It's a beautiful fall here in New England once again. The change of the seasons brings familiar sights and activities for families. But unfortunately for public health professionals, fall also brings a familiar concern.
In this case, it is not the pumpkin carving, Halloween candy or the leaf peeping that cause worry, but the consumption of unpasteurized apple cider that is still produced by a handful of local orchards.
The good news is that if your favorite cider producer pasteurizes their cider and follows required guidelines, then this article will be of little concern to you. If not, we urge you to give the subject some more thought so you can understand the public health risks.
Drinking hot apple cider is a common ending to a fun day of apple picking or a visit to the local farm, but we don't want those fun times to surprise you with days or weeks of complications from food borne illness. Vomiting, diarrhea, cramps and sometimes hospitalization can result from this simple choice.
We're not trying to scare you away from your old traditions, but let's get right to the truth about unpasteurized apple cider. The truth is there can be NO assurance that unpasteurized cider is safe.
The biggest risk from unpasteurized apple cider is food borne illness caused by E. Coli 0157:H7. You may remember this from the "Jack in the Box" hamburger outbreak in the 1990s. Here in Massachusetts, this bacteria earned its claim to fame in 1991 through sickness caused by unpasteurized apple cider. Twenty-three people were ill, and four children were hospitalized from cider they consumed at a southeast Massachusetts cider mill.
At the time, this seemed surprising to public health investigators, as the pH of cider was generally thought to be too low to support bacteria growth. The investigation found that the farm procedures for cider production included the washing of the apples in potable water and other good practices, but also noted the common use of "drops" in cider production. Drops are apples that were picked up off the ground, where E. Coli and other bacteria exist naturally. Another possible source of contamination was the feces of deer and other mammals that frequent the orchard for those tasty apples. Once the process was understood, the wheels of regulation began to turn.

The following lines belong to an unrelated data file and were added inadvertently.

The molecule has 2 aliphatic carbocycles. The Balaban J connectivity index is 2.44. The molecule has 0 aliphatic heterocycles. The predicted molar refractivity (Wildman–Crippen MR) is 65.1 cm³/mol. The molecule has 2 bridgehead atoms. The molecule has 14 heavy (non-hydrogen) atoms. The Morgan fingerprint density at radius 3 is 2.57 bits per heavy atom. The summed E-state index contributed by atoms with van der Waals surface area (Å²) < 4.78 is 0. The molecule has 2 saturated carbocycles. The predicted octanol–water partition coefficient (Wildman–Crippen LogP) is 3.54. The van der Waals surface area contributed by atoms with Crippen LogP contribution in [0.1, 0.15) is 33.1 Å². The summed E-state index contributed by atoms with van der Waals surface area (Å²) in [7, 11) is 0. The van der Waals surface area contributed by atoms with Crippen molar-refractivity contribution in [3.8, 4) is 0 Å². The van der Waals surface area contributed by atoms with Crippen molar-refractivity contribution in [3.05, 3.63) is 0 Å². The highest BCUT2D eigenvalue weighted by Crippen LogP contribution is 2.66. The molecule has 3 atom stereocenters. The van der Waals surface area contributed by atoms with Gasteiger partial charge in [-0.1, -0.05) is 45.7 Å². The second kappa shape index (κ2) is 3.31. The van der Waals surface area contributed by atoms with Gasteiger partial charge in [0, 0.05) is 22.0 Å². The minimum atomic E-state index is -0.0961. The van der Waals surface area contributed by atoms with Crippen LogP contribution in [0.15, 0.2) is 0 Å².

After the 1991 outbreak, the government began the process of designing a system to bring safe cider to the public. Policies were put into place in Massachusetts in 1994 for the safe production of cider. Sanitation in the old mills was brought to a higher standard, and inspections by local health departments became standardized. All wholesale producers were required to pasteurize their products. Only retail harvesters who sell directly to consumers were allowed to sell unpasteurized cider.
Lastly, as of Nov. 5, 1999, the federal Food and Drug Administration (FDA) and the Massachusetts Department of Public Health's Food Protection Program required the following warning statement on the container label of any juice or beverage containing juice that has not been processed in a manner capable of achieving at least 5-log reduction in pertinent microorganisms (pasteurization): "Warning: this product has not been pasteurized and, therefore, may contain harmful bacteria that can cause serious illness in children, the elderly, and persons with weakened immune systems."
A good system was put into place, but of course there are always the naysayers. The self proclaimed cider connoisseurs don't understand why we must boil everything and kill all of the flavor. They say that pasteurized cider is just not the same — it doesn't have that same tanginess.
Well, the truth is regulation did not take away your choice. As stated, there are some retailers that are allowed by law to produce and sell unpasteurized cider directly to consumers. If you come across one of these retailers, you will find the warning statement on the packaging. You have seen similar warnings appear on restaurant menus over the past years. It is similar to when you choose to eat eggs sunny side up or a medium rare hamburger or raw oyster. Your favorite foods eaten this way may get you sick, but the government has chosen to leave this choice to you. Public health inspection cannot eliminate this risk.
If you are the caretaker of any person who may be in one of the three high-risk population categories, we urge you to choose wisely and provide them with pasteurized cider. The three groups that should not consume unpasteurized cider are: children, the elderly, and those with weakened immune systems (people with cancer, AIDS, other chronic illnesses, or taking certain medications). Educated decisions are what public health is all about. We respect everyone's ability to weigh risk in their decisions, but we also ask that you please respect the potential dangers.
• • •
Susan Sawyer is the director of the North Andover Health Department.